Once in office, Home Secretary Theresa May travelled to Pakistan on 24 October 2010. She met Pakistan’s President Zardari and Prime Minister Gillani to discuss “a wide range of issues of mutual concern”. These diplomatic discussions continued with then immigration minister Damian Green and cabinet minister Baroness Sayeeda Warsi visiting Pakistan between 19 and 23 February 2011. They met with Pakistan’s Interior Minister Rehman Malik, who “stated his support for the return of illegal migrants by the UK.”[1]

Prime Minister David Cameron made his first official visit to Pakistan, flanked by Joint Intelligence Committee chiefs, on 5 April 2011 to launch an ‘Enhanced Strategic Dialogue’ involving annual meetings between the country’s leaders and bi-annual talks between foreign ministers. Cameron announced £650 million in “education aid” for Pakistan and set “a target of increasing bilateral trade in goods and services to £2.5 billion a year by 2015.”[2]

It was against this shift in diplomatic relations that the UK’s first deportation charter flight to Pakistan took place on 24 November 2011. The flight returned 23 men and two women. Theresa May arrived in Pakistan on the same day and held a press conference with the Pakistani interior minister Rehman Malik, in which she stressed that bilateral ties were “stronger than ever”.

The Tory’s attempt to close the door on migration from Pakistan has coincided with a push for more British investment in Pakistan’s economy, which the Foreign and Commonwealth Office called an “unbreakable partnership”. A press release from February 2012 said that the “UK Trade Minister Lord Green’s recent visit had highlighted the opportunities in retail, energy and mining sectors”.

Only last week, Home Secretary Theresa May visited Pakistan again to “advocate further co-operation between the UK and Pakistan in our efforts to tackle the shared threats posed by terrorism, narcotics trafficking and illegal migration” in her meeting with the new Interior Minister Chaudhry Nisar. According to the Dawn newspaper, Theresa May “welcomed the commitment that Interior Minister Nisar and the government of Pakistan have shown to adopting a zero tolerance approach to illegal migration”. It would seem that Pakistan’s access to British aid and investment is partly conditional on accepting deportations from the UK, as well as co-operation on counter-terrorism initiatives.

To follow UK diplomacy in Pakistan, keep an eye on www.flickr.com/photos/ukinpakistan/sets/

References

[1] British High Commission in Islamabad, Press Release, 23 February 2011.

[2] Pakistani Ministry of Foreign Affairs, Press Release, 05 April 2011.

Detainee starts hunger strike after deportation lynching

Detainee starts hunger strike after deportation lynching

[ Press Release 21/03/2012 ]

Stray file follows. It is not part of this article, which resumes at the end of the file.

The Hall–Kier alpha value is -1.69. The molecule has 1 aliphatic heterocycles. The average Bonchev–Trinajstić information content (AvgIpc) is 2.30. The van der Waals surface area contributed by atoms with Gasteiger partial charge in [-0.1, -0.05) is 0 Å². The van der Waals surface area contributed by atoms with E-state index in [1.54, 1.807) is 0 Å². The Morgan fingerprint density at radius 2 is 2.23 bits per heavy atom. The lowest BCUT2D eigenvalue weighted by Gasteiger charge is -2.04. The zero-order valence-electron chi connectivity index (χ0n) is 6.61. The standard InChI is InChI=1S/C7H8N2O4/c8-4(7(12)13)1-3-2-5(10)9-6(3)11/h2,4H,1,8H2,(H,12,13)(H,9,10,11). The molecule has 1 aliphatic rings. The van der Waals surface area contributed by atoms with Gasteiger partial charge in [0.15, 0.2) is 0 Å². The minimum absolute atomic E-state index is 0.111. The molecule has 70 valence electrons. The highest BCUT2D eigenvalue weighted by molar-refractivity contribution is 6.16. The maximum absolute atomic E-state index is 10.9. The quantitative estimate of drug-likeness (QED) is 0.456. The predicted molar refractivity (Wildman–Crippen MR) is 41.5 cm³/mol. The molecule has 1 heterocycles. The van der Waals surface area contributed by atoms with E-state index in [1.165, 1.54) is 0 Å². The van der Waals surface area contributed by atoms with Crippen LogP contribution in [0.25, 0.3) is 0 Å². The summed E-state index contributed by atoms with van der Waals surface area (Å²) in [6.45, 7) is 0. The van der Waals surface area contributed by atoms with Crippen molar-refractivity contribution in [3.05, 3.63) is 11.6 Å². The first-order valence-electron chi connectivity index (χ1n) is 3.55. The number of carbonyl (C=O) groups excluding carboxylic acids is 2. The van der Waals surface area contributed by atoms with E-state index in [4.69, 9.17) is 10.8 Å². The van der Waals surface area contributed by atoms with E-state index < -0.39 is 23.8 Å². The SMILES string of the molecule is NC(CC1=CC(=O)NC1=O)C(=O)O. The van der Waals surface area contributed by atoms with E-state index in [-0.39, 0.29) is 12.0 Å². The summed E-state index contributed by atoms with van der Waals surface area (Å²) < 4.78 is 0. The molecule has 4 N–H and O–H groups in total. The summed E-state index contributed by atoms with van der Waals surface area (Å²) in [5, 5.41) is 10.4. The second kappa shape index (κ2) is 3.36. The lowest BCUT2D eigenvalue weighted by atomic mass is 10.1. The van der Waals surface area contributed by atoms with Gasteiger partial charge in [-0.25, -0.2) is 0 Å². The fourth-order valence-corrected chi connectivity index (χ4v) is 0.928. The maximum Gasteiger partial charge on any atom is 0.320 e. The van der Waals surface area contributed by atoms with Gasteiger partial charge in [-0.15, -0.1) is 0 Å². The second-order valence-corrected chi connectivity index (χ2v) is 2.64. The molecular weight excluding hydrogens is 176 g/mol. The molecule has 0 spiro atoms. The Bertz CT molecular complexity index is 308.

Injury inflicted in second assault in 2008

A Congolese man has gone on hunger strike to demand his release from an Immigration Removal Centre near Heathrow Airport.

Daniel Ngonga Nsevelo, 29, claims he was savagely beaten by private guards aboard a Kenya Airways flight during an abortive attempt to deport him last month (24/02/2012).

“Because he refused to go on the flight they badly beat him, stamping on his whole body and on his head,” said Mr Nsevelo’s sister Isabelle, adding: “His neck’s swollen because they also strangled him. This isn’t the first time.”

Daniel was born in the Congo but fled with his parents to Angola to escape the murderous civil war aged just 3 years old. The family later sought safety from war-torn Angola, fleeing to the UK when Daniel was 8.

He is currently being held in indefinite detention at the Colnbrook Immigration Removal Center, a high security detention site nicknamed ‘The Cooler’ by some Border Agency officials [1].

Activists from the ‘Stop Deportation Network’ have pledged to support Daniel’s action. “We are inspired by Daniel’s courage to go on hunger strike. Though his protest puts him at risk of further victimization and isolation by the immigration authorities. We demand Daniel’s immediate release and the end to violent deportation,” said Alex Thomlinson, a spokesperson for the group.

The tragic death of fellow asylum seeker, Jimmy Mubenga, at the hands of private guards in October 2010, quickly brought the business of deportation into the public eye [2]. Jimmy and Daniel were in detention together in 2008 and became close friends.

Daniel now fears a similar fate to Mubenga claiming he has been violently assaulted three times during nine separate deportation attempts. On one occasion he says he was even bitten by the escort.

[Ends]

Contact: Stop Deportation Network

Please send messages of support for Daniel to stopdeportation@riseup.net

“Daniel keep it up we are with you in the struggle”

“You are in our prayers”

http://www.stopdeportations.wordpress.com

Notes:

1. Colnbrook Immigration Removal Centre was referred to as ‘The Cooler’ in this article: http://www.dailymail.co.uk/news/article-2046938/Secret-diary-Labour-Immigration-Minister-rails-Human-Rights-Act.html

2. Jimmy Mubenga death: prosecutor weighs up whether to charge G4S security guards http://www.guardian.co.uk/uk/2012/mar/16/jimmy-mubenga-decision-due